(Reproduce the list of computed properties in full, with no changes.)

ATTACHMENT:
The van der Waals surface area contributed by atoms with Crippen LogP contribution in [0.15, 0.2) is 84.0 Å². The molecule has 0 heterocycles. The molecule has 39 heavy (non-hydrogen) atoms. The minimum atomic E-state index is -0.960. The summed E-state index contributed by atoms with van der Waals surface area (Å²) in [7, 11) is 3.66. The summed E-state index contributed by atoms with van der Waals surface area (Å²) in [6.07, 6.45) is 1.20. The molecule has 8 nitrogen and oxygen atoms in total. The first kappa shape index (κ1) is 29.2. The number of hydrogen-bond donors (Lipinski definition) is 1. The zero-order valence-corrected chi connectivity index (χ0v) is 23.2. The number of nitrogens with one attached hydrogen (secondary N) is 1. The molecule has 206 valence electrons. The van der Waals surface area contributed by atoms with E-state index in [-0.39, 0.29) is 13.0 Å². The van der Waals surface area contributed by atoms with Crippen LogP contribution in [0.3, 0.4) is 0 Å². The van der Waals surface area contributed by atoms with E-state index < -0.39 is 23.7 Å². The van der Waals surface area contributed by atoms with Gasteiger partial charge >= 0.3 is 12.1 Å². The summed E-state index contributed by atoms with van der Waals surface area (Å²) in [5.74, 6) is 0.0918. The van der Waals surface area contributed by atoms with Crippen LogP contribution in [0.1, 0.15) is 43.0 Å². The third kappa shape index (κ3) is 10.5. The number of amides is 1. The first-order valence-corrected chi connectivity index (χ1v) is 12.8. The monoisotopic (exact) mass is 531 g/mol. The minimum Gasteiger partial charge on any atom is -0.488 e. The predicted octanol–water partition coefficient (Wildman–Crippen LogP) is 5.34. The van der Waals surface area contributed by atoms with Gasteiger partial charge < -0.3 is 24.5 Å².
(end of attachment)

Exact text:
The van der Waals surface area contributed by atoms with Crippen LogP contribution in [0.15, 0.2) is 84.0 Å². The molecule has 0 heterocycles. The molecule has 39 heavy (non-hydrogen) atoms. The minimum atomic E-state index is -0.960. The summed E-state index contributed by atoms with van der Waals surface area (Å²) in [7, 11) is 3.66. The summed E-state index contributed by atoms with van der Waals surface area (Å²) in [6.07, 6.45) is 1.20. The molecule has 8 nitrogen and oxygen atoms in total. The first kappa shape index (κ1) is 29.2. The number of hydrogen-bond donors (Lipinski definition) is 1. The zero-order valence-corrected chi connectivity index (χ0v) is 23.2. The number of nitrogens with one attached hydrogen (secondary N) is 1. The molecule has 206 valence electrons. The van der Waals surface area contributed by atoms with E-state index in [-0.39, 0.29) is 13.0 Å². The van der Waals surface area contributed by atoms with Crippen LogP contribution in [0.3, 0.4) is 0 Å². The van der Waals surface area contributed by atoms with E-state index < -0.39 is 23.7 Å². The van der Waals surface area contributed by atoms with Gasteiger partial charge >= 0.3 is 12.1 Å². The summed E-state index contributed by atoms with van der Waals surface area (Å²) in [5.74, 6) is 0.0918. The van der Waals surface area contributed by atoms with Crippen LogP contribution in [0.1, 0.15) is 43.0 Å². The third kappa shape index (κ3) is 10.5. The number of amides is 1. The first-order valence-corrected chi connectivity index (χ1v) is 12.8. The monoisotopic (exact) mass is 531 g/mol. The minimum Gasteiger partial charge on any atom is -0.488 e. The predicted octanol–water partition coefficient (Wildman–Crippen LogP) is 5.34. The van der Waals surface area contributed by atoms with Gasteiger partial charge < -0.3 is 24.5 Å².